College of Nursing joins national vets support project

Nursing students helped out and visited with veterans and other residents of Bay Pointe at the Atrium Retirement Center in Racine on Pearl Harbor Day, Dec. 7, 2011. (Photo by Alan Magayne-Roshak)

UWM’s College of Nursing has joined a national effort to educate nurses so they are better prepared to meet the needs of service members, veterans and their families. The project, Joining Forces, announced in April by First Lady Michelle Obama and Second Lady Jill Biden, involves more than 500 nursing schools and more than 150 state and national nursing organizations.

“The UWM College of Nursing is proud to be a part of this important initiative,” says Sally Lundeen, dean of the College of Nursing. “We will continue to find even better ways to prepare the next generation of nurses to address the special health issues of veterans and to support them and their families in both hospital and community settings.”

Led by the American Nurses Association, American Academy of Nurse Practitioners, American Association of Colleges of Nursing and the National League for Nursing, in coordination with the U.S. departments of Veterans Affairs and Defense, nursing organizations and schools have committed to educating current and future nurses on how to recognize and care for veterans impacted by post-traumatic stress disorder (PTSD), traumatic brain injury (TBI), depression and other combat-related issues, in ways appropriate to each nurse’s practice setting. Some three million nurses are involved in the effort.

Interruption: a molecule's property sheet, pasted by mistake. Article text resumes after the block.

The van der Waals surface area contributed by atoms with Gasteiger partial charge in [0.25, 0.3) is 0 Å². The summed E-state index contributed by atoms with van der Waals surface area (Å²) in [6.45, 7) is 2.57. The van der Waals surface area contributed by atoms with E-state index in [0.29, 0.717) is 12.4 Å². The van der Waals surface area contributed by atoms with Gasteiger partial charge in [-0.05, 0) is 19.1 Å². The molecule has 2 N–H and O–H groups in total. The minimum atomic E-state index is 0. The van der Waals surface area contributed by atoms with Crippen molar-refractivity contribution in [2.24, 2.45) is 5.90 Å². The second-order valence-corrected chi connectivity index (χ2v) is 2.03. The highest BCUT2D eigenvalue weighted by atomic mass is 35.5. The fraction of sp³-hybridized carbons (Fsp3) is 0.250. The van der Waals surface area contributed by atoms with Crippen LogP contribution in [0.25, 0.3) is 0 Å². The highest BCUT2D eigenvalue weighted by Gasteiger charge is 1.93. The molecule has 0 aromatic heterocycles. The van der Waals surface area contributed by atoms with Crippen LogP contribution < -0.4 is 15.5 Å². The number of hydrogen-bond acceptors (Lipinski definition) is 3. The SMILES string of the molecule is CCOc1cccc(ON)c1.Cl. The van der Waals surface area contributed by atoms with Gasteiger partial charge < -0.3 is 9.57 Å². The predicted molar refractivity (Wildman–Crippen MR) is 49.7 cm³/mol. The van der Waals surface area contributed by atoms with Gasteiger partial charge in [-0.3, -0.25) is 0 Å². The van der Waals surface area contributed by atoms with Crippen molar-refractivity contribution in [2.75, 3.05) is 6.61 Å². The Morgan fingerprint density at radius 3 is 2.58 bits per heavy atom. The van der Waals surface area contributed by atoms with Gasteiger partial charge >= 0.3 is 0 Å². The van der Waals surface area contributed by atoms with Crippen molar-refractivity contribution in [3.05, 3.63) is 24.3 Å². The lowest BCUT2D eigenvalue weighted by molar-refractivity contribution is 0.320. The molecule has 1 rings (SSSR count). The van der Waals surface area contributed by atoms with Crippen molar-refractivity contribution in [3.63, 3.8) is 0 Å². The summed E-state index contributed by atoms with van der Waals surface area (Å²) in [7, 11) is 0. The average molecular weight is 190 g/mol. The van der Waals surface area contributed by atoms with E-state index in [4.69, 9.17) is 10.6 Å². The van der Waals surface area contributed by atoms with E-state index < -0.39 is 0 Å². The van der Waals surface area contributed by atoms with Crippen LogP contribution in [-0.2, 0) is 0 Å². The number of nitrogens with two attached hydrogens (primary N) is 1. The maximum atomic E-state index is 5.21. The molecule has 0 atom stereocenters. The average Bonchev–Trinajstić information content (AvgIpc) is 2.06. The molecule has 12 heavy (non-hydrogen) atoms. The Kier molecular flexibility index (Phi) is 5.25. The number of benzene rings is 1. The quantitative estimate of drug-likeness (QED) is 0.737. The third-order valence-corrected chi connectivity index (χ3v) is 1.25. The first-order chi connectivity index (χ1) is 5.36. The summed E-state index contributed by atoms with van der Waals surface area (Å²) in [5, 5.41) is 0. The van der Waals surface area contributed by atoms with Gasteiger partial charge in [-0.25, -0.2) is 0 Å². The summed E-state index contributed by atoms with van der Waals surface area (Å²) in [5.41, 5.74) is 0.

“Whether we’re in a hospital, a doctor’s office or a community health center, nurses are often the first people we see when we walk through the door. Because of their expertise, they are trusted to be the front line of America’s health care system,”
said Obama.

“Nurses are at the center of providing lifesaving care in communities across the country – and their reach is particularly important because our veterans don’t always seek care through the VA system,” said Biden. “This commitment is essential to ensuring our returning service men and women receive the care they deserve.”

PTSD and TBI have impacted approximately one in six of the troops returning from Afghanistan and Iraq – more than 300,000 veterans, according to the announcement. And, since 2000, more than 44,000 troops have suffered at least a moderate-grade traumatic brain injury.

Nursing leaders have also committed to disseminating effective models for care and to sharing the most up-to-date information on these conditions across academic and practice settings.